Another colleague - a lady minister - also has a problem when it comes to serving communion. As probationers we are taught the words of institution, where the apostle Paul says that “for I have received from the Lord that which I have given to you”, and it is therefore normal for us to serve by taking the bread or the wafer from the plate and placing it in your outstretched hands. In this poor lady’s case, it’s considered “improper” for a man to receive Communion from a woman, so she is subjected to the humiliation of having to hold out the plate so that Mr. Macho Man can take his own Communion! I wonder to what extent he examined himself, as directed by the Apostle Paul, before presenting himself at the Lord's Table?

Isn't it funny how we can read the passage in Luke 10: 25-27, “‘Love the Lord your God with all your heart, with all your soul, with all your strength, and with all your mind’; and ‘Love your neighbour as you love yourself’.”, yet ignore the true meaning thereof? We don’t have a problem with loving the Lord our God – or at least, we don’t think that we have a problem loving God. But we expose our lack of love for God by the way in which we show a lack of love for one another.

We say the words of the Lord’s Prayer – “forgive us our trespasses, as we forgive those who trespass against us”. Yet we don’t forgive. We hold grudges against each other for years – decades, even. And then we have the audacity to expect God’s forgiveness. But we’ve just asked God to forgive us with the same measure that we are prepared to forgive others. Our lack of fellowship with one another is cutting us off from fellowship with God – ironically, exactly in line with what we have prayed! Perhaps we will think a little bit more about what we are saying, next time we pray the Lord’s Prayer?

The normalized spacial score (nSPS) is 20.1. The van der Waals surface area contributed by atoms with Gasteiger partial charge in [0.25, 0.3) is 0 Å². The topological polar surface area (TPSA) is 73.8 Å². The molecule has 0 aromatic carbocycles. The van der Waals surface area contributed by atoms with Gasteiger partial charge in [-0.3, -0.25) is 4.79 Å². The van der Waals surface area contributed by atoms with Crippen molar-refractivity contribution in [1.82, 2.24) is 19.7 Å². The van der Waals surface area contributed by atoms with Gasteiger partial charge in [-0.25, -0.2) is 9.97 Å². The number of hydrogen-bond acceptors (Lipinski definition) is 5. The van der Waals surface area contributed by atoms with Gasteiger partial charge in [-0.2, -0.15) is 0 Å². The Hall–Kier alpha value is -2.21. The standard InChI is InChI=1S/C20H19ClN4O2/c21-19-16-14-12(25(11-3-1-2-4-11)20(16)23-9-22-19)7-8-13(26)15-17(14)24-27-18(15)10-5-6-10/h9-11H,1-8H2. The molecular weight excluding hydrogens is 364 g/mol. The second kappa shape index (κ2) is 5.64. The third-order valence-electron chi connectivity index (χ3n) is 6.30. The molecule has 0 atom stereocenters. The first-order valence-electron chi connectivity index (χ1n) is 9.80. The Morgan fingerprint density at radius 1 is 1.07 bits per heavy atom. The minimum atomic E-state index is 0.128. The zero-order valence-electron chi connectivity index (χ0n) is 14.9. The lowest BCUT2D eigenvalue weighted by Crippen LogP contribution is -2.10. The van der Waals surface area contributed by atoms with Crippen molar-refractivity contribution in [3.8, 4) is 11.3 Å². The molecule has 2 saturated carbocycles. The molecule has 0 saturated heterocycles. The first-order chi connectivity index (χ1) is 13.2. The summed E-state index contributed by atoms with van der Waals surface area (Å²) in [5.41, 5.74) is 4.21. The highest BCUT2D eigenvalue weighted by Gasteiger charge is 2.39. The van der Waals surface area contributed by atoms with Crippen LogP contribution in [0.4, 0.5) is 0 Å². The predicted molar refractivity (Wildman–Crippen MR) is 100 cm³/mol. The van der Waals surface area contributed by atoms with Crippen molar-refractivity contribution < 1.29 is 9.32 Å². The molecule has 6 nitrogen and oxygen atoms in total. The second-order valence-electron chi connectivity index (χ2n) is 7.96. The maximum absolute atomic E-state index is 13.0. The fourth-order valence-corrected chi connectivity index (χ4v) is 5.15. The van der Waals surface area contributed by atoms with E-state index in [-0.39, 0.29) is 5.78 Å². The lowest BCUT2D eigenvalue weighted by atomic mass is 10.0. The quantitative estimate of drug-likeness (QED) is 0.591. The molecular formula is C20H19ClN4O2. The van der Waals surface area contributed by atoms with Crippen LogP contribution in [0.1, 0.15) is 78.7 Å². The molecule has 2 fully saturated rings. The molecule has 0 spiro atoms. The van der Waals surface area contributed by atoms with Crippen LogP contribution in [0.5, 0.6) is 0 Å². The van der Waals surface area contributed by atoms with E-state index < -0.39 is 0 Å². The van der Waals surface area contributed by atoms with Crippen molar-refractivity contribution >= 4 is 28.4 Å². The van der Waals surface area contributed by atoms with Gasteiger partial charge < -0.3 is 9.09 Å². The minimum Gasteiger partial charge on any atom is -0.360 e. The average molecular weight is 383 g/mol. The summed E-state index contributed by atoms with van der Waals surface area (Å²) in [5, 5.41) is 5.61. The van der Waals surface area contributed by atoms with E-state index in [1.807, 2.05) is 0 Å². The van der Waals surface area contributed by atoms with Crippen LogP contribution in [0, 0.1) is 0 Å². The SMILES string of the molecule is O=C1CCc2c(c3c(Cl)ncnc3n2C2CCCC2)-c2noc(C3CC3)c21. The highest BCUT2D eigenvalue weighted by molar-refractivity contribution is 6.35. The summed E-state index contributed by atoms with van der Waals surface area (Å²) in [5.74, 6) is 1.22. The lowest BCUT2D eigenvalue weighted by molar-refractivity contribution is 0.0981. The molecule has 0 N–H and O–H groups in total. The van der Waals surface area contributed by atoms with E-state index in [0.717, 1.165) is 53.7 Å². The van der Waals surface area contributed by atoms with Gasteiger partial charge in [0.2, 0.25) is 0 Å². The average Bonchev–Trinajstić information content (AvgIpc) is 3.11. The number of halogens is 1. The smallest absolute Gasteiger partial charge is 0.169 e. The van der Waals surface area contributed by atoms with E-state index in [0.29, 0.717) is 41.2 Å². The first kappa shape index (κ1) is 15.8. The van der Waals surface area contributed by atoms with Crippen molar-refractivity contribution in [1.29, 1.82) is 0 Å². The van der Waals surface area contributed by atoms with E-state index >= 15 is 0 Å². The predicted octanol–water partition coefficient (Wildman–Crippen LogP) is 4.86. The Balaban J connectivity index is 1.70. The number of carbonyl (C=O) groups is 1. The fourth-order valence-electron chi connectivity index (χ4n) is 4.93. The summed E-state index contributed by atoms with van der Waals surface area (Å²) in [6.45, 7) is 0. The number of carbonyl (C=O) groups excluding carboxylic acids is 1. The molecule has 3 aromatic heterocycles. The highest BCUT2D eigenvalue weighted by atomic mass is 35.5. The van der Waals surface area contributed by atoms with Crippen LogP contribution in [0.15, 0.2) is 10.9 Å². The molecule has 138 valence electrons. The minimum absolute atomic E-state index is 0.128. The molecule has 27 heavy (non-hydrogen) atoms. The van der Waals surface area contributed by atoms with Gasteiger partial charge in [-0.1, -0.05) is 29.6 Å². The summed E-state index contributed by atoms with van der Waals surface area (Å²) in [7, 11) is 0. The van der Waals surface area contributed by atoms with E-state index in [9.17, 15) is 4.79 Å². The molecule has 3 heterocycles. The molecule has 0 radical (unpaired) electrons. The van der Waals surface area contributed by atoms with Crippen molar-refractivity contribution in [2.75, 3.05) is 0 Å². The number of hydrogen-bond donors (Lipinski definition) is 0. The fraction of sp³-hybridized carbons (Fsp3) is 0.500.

We need to realise that there’s a hurting world out there that is crying out for love. People need a place where they can belong, and feel loved and accepted. Where they won’t be discriminated against or looked down upon because they are poor, or a different colour, or old, or young, or speak a different language, or are gay, or divorced, or are HIV-positive. Where whatever need they have can never surpass the love of Christ, as shown through His people. Where they can feel “how good, and how pleasant it is, for brethren to dwell together in unity”.

The question is, is that place in our churches?

Presenting Jesus in a different way

On Easter Sunday we had a sunrise service in Uitenhage, held at the Cannon Hill Memorial. It was a wonderful, if somewhat sparsely attended service - funny how the duvet seems to cling to most people a bit harder than for some!

It was a service that no-one could really ignore, what with the Salvation Army worship team leading. The "wakey-wakey" fanfare blasted out on the trumpet as the sun was rising was a reminder to the world that we need to be awakened to the fact that Jesus has risen - He is risen indeed!

A sad part for me was the condition of the memorial itself. Like many such structures nowadays, it has been vandalised somewhat, with a few columns missing from the balustrade surrounding the observation deck. Still, it provided a wonderful view of Uitenhage at dawn.

It also provided another interesting view, as pictured above. It seems that the observation deck is also a place where some of the locals go for a drink or two (three, six?). This is probably quite hazardous, but then again, the stairs are fairly narrow so I suppose that a drunk person would fall down the stairs in a reasonably "controlled" manner. And with this in mind, some intrepid evangelist placed this picture of Jesus strategically under the empty beer cans.

Given that many of the most spectacular conversions to Jesus that I have seen have been among drunk people - most of whom have never touched booze again once they've been filled with a different kind of Spirit - this is probably a most effective way to spread the Gospel. Please pray that those who venture up to the observation deck will see this picture, and be touched by the love of Christ.

My family is here!

It's been some time since I've been able to sit down at the old PC and tap away some of my random thoughts, because the "two sleeps" became zero as my family arrived from Johannesburg last Wednesday.

The Phase One college routine dictated that I had to collect them from the station in the morning as the train arrived, and dump them at a mall in PE for the day while I attended classes. Then after a brief hour together, I was off to a Learning Partnership meeting. Time stands still for nobody...

Still, it's great to have them here - I've missed them SO much!